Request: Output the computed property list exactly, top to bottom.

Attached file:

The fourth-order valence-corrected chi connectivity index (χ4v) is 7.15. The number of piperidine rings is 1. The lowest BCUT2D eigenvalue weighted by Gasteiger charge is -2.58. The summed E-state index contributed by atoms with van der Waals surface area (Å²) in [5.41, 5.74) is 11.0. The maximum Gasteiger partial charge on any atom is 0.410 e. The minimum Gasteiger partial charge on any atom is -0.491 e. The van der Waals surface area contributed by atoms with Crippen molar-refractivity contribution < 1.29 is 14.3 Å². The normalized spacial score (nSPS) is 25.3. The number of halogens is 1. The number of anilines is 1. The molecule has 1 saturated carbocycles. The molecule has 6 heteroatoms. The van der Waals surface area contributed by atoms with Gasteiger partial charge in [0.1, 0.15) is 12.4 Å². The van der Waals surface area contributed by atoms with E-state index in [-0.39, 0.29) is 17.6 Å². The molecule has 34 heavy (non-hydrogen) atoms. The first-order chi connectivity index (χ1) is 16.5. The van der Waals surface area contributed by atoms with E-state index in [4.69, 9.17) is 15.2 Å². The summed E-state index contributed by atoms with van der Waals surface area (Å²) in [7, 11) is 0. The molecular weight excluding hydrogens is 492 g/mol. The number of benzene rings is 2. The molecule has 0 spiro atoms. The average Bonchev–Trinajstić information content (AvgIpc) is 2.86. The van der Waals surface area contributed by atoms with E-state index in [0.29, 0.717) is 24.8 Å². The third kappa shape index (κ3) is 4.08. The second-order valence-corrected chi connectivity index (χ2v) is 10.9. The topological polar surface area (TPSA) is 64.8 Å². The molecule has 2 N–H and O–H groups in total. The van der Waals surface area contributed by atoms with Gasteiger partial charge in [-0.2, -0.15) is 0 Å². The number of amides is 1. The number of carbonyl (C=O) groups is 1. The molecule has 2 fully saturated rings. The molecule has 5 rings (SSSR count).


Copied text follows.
The fourth-order valence-corrected chi connectivity index (χ4v) is 7.15. The number of piperidine rings is 1. The lowest BCUT2D eigenvalue weighted by Gasteiger charge is -2.58. The summed E-state index contributed by atoms with van der Waals surface area (Å²) in [5.41, 5.74) is 11.0. The maximum Gasteiger partial charge on any atom is 0.410 e. The minimum Gasteiger partial charge on any atom is -0.491 e. The van der Waals surface area contributed by atoms with Crippen molar-refractivity contribution < 1.29 is 14.3 Å². The normalized spacial score (nSPS) is 25.3. The number of halogens is 1. The number of anilines is 1. The molecule has 1 saturated carbocycles. The molecule has 6 heteroatoms. The van der Waals surface area contributed by atoms with Gasteiger partial charge in [0.1, 0.15) is 12.4 Å². The van der Waals surface area contributed by atoms with E-state index in [-0.39, 0.29) is 17.6 Å². The molecule has 34 heavy (non-hydrogen) atoms. The first-order chi connectivity index (χ1) is 16.5. The van der Waals surface area contributed by atoms with E-state index in [4.69, 9.17) is 15.2 Å². The summed E-state index contributed by atoms with van der Waals surface area (Å²) in [7, 11) is 0. The molecular weight excluding hydrogens is 492 g/mol. The number of benzene rings is 2. The molecule has 0 spiro atoms. The average Bonchev–Trinajstić information content (AvgIpc) is 2.86. The van der Waals surface area contributed by atoms with E-state index in [0.29, 0.717) is 24.8 Å². The third kappa shape index (κ3) is 4.08. The second-order valence-corrected chi connectivity index (χ2v) is 10.9. The topological polar surface area (TPSA) is 64.8 Å². The molecule has 2 N–H and O–H groups in total. The van der Waals surface area contributed by atoms with Gasteiger partial charge in [-0.2, -0.15) is 0 Å². The number of amides is 1. The number of carbonyl (C=O) groups is 1. The molecule has 2 fully saturated rings. The molecule has 5 rings (SSSR count).